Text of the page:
Interview: Brenna

Today we’re joined by Brenna. Brenna is a wonderful young artist who is quite versatile. She does visual art, writing, and singing. She’s currently studying art in school and is incredibly passionate, as you’ll soon read. My thanks to her for taking the time to participate in this interview.

WORK

Please, tell us about your art.

I do many arts from painting and drawing to singing- but the one I’m most passionate about is my writing. I even go to an arts high school for it.

What inspires you?

Music usually inspires me, but other times it’s dreams or TV shows, movies or books that I really like.

What got you interested in your field?  Have you always wanted to be an artist?

I really got into writing in sixth grade, I loved it and I realised that that’s what I want to do for a living. When I was younger I really wanted to be a vet- then I wanted to be a singer, then I wanted to be an actress, so you can say I’ve always been into art- but it wasn’t until the sixth grade that I was sure of which art.

Do you have any kind of special or unique signature, symbol, or feature you include in your work that you’d be willing to reveal?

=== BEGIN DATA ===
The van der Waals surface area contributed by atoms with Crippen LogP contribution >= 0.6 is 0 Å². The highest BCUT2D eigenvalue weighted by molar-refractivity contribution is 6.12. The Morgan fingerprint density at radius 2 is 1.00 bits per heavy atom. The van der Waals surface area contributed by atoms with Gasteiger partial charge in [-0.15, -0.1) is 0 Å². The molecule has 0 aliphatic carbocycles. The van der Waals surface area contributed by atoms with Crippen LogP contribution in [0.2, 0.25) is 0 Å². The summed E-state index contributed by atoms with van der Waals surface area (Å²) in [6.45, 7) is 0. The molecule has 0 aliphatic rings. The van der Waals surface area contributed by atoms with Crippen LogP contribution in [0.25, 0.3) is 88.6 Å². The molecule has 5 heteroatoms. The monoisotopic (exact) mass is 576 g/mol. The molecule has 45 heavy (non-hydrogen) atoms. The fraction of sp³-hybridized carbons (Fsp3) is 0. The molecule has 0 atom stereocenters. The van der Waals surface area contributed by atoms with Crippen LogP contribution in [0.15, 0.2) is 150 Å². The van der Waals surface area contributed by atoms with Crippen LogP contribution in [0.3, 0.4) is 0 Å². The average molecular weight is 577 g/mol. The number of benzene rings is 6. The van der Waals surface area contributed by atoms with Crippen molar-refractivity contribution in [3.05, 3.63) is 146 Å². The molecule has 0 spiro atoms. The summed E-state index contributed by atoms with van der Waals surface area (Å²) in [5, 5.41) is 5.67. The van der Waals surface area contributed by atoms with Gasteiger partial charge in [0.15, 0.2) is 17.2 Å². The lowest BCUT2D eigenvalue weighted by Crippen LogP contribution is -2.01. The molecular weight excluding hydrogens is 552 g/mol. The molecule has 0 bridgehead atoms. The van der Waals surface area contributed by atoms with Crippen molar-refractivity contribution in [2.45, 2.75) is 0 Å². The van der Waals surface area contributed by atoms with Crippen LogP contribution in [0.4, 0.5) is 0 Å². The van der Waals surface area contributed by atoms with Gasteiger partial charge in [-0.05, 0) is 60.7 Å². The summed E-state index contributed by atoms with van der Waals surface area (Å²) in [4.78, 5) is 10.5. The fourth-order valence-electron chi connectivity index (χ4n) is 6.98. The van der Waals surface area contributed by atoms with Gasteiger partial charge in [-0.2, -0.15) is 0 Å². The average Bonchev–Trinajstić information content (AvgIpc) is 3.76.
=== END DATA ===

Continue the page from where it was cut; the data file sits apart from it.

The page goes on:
I’m not sure if I do- I’m sure if you look intently through my recent works you would be able to find something. I usually write first person from a female protagonists view, that female protagonist is usually quite arrogant and sarcastic. That’s all I can notice for now, but I’m positive that there has to be something else.

What advice would you give young aspiring artists?

To young aspiring artists: Go out there, experience new things, work on your art- because you’ll never be perfect, there’s no such thing as perfect- but you can pretty well damn try.

ASEXUALITY

Where on the spectrum do you identify?

I identify as heteromantic, demisexual.

Have you encountered any kind of ace prejudice or ignorance in your field?  If so, how do you handle it?

I haven’t actually experienced any ace prejudice or ignorance in my field, as I said- those in my field that I interact with all go to the same arts school as I, and so we are exposed to many sexual orientations, many genders, many religions- and so we kinda have to go into everything with an open mind. I say I’m very lucky not to have experienced it in my field.

What’s the most common misconception about asexuality that you’ve encountered?

The most common misconception that I’ve encountered is that since you identify as somewhere on the asexual spectrum you are also aromantic. It actually gotten tiring explaining it to people when I tell them that I identify as demisexual and then in later conversations say that I want a boyfriend, they’re always like “oh but aren’t you aseuxal?” Yes, I am- but that doesn’t mean I don’t feel romantic attraction.

What advice would you give to any asexual individuals out there who might be struggling with their orientation?

It’s okay if you don’t understand where you identify on the spectrum- you honestly don’t need to put a label on it, no, or ever. It’s okay if you don’t know why you feel, or don’t feel these things- we don’t know either, the best thing I can tell you is to embrace it and move on with your life, it’s a part of you and you can choose what to do with that knowledge.